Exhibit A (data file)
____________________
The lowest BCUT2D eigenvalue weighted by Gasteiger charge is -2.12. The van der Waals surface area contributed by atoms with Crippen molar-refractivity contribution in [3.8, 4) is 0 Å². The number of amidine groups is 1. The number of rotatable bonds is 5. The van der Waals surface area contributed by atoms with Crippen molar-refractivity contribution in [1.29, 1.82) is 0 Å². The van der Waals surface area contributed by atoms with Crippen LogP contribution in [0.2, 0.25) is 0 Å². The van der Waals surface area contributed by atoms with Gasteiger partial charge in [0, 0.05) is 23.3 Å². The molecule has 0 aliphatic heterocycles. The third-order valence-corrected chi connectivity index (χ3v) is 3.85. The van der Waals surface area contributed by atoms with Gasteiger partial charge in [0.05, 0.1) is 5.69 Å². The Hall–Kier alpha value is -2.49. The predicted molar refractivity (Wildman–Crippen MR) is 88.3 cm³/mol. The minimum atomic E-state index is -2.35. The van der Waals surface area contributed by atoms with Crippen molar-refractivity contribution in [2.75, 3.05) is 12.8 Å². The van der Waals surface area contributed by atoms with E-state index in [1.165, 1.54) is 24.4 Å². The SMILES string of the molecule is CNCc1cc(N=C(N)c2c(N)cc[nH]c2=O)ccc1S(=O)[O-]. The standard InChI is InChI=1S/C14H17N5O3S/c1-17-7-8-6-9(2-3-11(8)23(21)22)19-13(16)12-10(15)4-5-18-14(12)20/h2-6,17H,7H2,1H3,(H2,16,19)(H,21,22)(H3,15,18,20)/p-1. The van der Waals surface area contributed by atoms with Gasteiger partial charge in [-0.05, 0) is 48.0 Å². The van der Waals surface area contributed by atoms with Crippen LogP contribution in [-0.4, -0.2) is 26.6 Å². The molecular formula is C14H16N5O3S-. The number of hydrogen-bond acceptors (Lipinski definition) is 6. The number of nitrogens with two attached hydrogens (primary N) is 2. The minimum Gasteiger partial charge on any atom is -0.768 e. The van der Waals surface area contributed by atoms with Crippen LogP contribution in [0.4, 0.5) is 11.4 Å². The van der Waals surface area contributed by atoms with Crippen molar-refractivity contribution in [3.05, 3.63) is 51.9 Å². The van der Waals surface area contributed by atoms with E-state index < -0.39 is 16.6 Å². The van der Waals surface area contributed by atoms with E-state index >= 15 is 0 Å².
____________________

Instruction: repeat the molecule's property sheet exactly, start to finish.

The lowest BCUT2D eigenvalue weighted by Gasteiger charge is -2.12. The van der Waals surface area contributed by atoms with Crippen molar-refractivity contribution in [3.8, 4) is 0 Å². The number of amidine groups is 1. The number of rotatable bonds is 5. The van der Waals surface area contributed by atoms with Crippen molar-refractivity contribution in [1.29, 1.82) is 0 Å². The van der Waals surface area contributed by atoms with Crippen LogP contribution in [0.2, 0.25) is 0 Å². The van der Waals surface area contributed by atoms with Gasteiger partial charge in [0, 0.05) is 23.3 Å². The molecule has 0 aliphatic heterocycles. The third-order valence-corrected chi connectivity index (χ3v) is 3.85. The van der Waals surface area contributed by atoms with Gasteiger partial charge in [0.05, 0.1) is 5.69 Å². The Hall–Kier alpha value is -2.49. The predicted molar refractivity (Wildman–Crippen MR) is 88.3 cm³/mol. The minimum atomic E-state index is -2.35. The van der Waals surface area contributed by atoms with Crippen molar-refractivity contribution in [2.75, 3.05) is 12.8 Å². The van der Waals surface area contributed by atoms with E-state index in [1.165, 1.54) is 24.4 Å². The SMILES string of the molecule is CNCc1cc(N=C(N)c2c(N)cc[nH]c2=O)ccc1S(=O)[O-]. The standard InChI is InChI=1S/C14H17N5O3S/c1-17-7-8-6-9(2-3-11(8)23(21)22)19-13(16)12-10(15)4-5-18-14(12)20/h2-6,17H,7H2,1H3,(H2,16,19)(H,21,22)(H3,15,18,20)/p-1. The van der Waals surface area contributed by atoms with Gasteiger partial charge in [-0.05, 0) is 48.0 Å². The van der Waals surface area contributed by atoms with Crippen LogP contribution in [-0.4, -0.2) is 26.6 Å². The molecular formula is C14H16N5O3S-. The number of hydrogen-bond acceptors (Lipinski definition) is 6. The number of nitrogens with two attached hydrogens (primary N) is 2. The minimum Gasteiger partial charge on any atom is -0.768 e. The van der Waals surface area contributed by atoms with Crippen LogP contribution in [0.4, 0.5) is 11.4 Å². The van der Waals surface area contributed by atoms with Crippen molar-refractivity contribution in [3.05, 3.63) is 51.9 Å². The van der Waals surface area contributed by atoms with E-state index < -0.39 is 16.6 Å². The van der Waals surface area contributed by atoms with E-state index >= 15 is 0 Å².